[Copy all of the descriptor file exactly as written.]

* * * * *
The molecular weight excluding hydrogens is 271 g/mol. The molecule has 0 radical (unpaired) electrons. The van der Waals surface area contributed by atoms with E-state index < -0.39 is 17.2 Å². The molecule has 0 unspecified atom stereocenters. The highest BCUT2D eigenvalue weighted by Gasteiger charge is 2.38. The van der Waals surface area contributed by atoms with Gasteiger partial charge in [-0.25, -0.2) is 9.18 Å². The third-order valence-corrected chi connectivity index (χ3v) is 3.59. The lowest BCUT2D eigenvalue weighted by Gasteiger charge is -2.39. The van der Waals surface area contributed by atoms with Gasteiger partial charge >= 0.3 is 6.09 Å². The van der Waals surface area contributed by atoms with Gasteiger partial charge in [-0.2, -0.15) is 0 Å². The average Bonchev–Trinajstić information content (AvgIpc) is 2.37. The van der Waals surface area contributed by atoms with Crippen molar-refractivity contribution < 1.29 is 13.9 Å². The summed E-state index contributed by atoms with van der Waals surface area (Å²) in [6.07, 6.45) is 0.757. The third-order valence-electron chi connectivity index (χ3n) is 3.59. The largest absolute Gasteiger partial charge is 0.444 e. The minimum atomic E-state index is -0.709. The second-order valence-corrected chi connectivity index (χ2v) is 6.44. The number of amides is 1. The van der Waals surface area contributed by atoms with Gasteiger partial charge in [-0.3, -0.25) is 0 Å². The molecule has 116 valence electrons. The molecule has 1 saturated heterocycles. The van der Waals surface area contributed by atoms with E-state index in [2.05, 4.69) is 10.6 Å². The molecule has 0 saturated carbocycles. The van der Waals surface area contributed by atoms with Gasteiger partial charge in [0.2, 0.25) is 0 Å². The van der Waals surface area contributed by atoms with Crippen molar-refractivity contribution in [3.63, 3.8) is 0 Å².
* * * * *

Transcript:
The molecular weight excluding hydrogens is 271 g/mol. The molecule has 0 radical (unpaired) electrons. The van der Waals surface area contributed by atoms with E-state index < -0.39 is 17.2 Å². The molecule has 0 unspecified atom stereocenters. The highest BCUT2D eigenvalue weighted by Gasteiger charge is 2.38. The van der Waals surface area contributed by atoms with Gasteiger partial charge in [-0.25, -0.2) is 9.18 Å². The third-order valence-corrected chi connectivity index (χ3v) is 3.59. The lowest BCUT2D eigenvalue weighted by Gasteiger charge is -2.39. The van der Waals surface area contributed by atoms with Gasteiger partial charge >= 0.3 is 6.09 Å². The van der Waals surface area contributed by atoms with Gasteiger partial charge in [-0.2, -0.15) is 0 Å². The average Bonchev–Trinajstić information content (AvgIpc) is 2.37. The van der Waals surface area contributed by atoms with Crippen molar-refractivity contribution < 1.29 is 13.9 Å². The summed E-state index contributed by atoms with van der Waals surface area (Å²) in [6.07, 6.45) is 0.757. The third-order valence-electron chi connectivity index (χ3n) is 3.59. The largest absolute Gasteiger partial charge is 0.444 e. The minimum atomic E-state index is -0.709. The second-order valence-corrected chi connectivity index (χ2v) is 6.44. The number of amides is 1. The van der Waals surface area contributed by atoms with Gasteiger partial charge in [-0.3, -0.25) is 0 Å². The molecule has 116 valence electrons. The molecule has 1 saturated heterocycles. The van der Waals surface area contributed by atoms with E-state index in [2.05, 4.69) is 10.6 Å². The molecule has 0 saturated carbocycles. The van der Waals surface area contributed by atoms with Gasteiger partial charge in [0.2, 0.25) is 0 Å². The van der Waals surface area contributed by atoms with Crippen molar-refractivity contribution in [3.63, 3.8) is 0 Å².